Judge accused of helping immigrant avoid courthouse arrest loses 1st Circuit bid to stop prosecution

  • Print.

Image from Shutterstock.

A federal appeals court has refused to block the prosecution of a Massachusetts judge and her courtroom deputy, who were accused of helping an immigrant evade arrest by immigration officials.

The 1st U.S. Circuit Court of Appeals at Boston ruled Monday against Judge Shelley Richmond Joseph of the Newton District Court and courtroom deputy Wesley MacGregor. The appeals court said Joseph and MacGregor were not entitled to appeal before trial.

Joseph and MacGregor were charged in April 2019 with conspiracy to obstruct justice, aiding and abetting obstruction of justice, and aiding and abetting obstruction of a federal proceeding. MacGregor was also charged with perjury.

Joseph was accused of helping an immigrant appearing before her evade arrest by U.S. Immigration and Customs Enforcement in April 2018 by concocting a ruse, the appeals court said. The immigrant would supposedly go downstairs to the lockup to retrieve property after his release following the court hearing. MacGregor then used his access card to allow the immigrant to leave through the back door.

An ICE officer had been waiting in Joseph’s courtroom, but a clerk told him to leave based on Joseph’s direction. The clerk said the immigrant would leave through the courthouse lobby if he was released after the hearing. Because of Joseph’s plan, the immigrant never passed through the lobby, prosecutors said.

The immigrant had been charged with possession of narcotics and being a fugitive from justice in Pennsylvania. A check of a national law enforcement database had indicated that the immigrant was deported twice and was banned from reentering the United States.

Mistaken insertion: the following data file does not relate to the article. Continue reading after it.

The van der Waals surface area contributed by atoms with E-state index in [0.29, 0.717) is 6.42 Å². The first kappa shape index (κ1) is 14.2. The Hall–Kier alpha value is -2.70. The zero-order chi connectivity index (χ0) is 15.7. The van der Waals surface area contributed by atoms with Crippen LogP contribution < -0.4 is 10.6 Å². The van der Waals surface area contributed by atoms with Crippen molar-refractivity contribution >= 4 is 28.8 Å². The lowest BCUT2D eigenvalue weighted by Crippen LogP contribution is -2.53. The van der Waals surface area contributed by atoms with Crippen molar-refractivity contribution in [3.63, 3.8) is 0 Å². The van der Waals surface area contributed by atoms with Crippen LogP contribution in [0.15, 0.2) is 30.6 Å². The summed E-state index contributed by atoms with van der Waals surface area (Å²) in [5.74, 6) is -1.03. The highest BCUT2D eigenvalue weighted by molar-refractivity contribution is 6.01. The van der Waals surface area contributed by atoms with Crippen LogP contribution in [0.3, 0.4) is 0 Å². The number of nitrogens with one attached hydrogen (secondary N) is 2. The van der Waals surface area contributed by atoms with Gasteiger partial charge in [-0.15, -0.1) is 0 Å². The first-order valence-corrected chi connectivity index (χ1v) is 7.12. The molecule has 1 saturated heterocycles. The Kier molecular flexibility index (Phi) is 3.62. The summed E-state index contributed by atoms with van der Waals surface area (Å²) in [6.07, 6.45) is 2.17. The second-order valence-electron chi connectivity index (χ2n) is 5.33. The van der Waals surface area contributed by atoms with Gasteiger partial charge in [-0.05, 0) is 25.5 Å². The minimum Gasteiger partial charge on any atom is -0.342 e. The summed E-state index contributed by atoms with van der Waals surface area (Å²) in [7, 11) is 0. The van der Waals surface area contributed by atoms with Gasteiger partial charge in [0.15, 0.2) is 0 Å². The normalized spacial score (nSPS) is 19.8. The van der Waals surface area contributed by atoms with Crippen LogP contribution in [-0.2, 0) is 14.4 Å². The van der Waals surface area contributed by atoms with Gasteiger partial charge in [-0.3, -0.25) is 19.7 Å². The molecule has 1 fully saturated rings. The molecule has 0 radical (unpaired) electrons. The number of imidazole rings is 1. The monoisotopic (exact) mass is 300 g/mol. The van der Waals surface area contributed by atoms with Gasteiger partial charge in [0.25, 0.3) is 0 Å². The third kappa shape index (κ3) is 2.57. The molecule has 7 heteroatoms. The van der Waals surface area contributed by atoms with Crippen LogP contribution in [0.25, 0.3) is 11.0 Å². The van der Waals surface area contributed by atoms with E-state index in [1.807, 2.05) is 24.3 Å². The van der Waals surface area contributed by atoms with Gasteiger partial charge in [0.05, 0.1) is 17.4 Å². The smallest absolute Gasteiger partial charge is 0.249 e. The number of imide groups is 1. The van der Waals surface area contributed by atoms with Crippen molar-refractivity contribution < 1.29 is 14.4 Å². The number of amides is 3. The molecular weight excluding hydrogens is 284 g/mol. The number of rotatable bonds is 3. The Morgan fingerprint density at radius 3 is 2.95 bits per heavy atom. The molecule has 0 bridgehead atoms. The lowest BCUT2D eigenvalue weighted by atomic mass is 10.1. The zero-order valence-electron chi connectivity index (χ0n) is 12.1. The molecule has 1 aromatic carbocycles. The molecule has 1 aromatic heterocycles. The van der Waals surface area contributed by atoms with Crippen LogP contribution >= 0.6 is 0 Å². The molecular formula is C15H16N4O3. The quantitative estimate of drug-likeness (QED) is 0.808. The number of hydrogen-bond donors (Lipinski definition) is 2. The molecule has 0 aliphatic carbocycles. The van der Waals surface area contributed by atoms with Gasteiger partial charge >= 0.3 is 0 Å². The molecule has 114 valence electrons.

Joseph had argued that she was protected by the doctrine of judicial immunity. She and MacGregor also argued that their prosecution was barred by principles of federalism and due process and by 10th Amendment precedent that bars the federal government from commandeering state officials to execute federal policies.

The appeals court said federal law generally permits appeals courts to rule only after final decisions. One exception known as the collateral-order doctrine allows appeals of orders that can’t effectively be reviewed at the end of the case.

The appeals court said none of Joseph’s and MacGregor’s arguments, including the judicial immunity argument, falls within the exception that allows appellate review.

“Judicial immunity—even assuming that it applies in this criminal case—does not provide a right not to be tried that can serve as a basis for interlocutory review,” the appeals court said in an opinion by Judge William J. Kayatta Jr.

“The bottom line then is that we have no jurisdiction to review the district court’s decision denying Judge Joseph’s motion to dismiss based on her asserted common law defense of judicial immunity,” the appeals court said.

The defendants’ 10th Amendment claim “fares no better as a support for interlocutory review,” the appeals court said.

“True, Judge Joseph and Deputy MacGregor will confront the costs of trial and the very significant anxiety of being defendants in a federal prosecution. Without minimizing those adverse consequences, we must recognize that they are visited on all criminal defendants. So they cannot justify an interlocutory appeal unless we are to allow such appeals of most motions to dismiss in criminal cases.”

Several publications had coverage of the opinion, including Law.com, Law360 and Reuters. The Volokh Conspiracy had opinion highlights, while How Appealing linked to the decision.

Give us feedback, share a story tip or update, or report an error.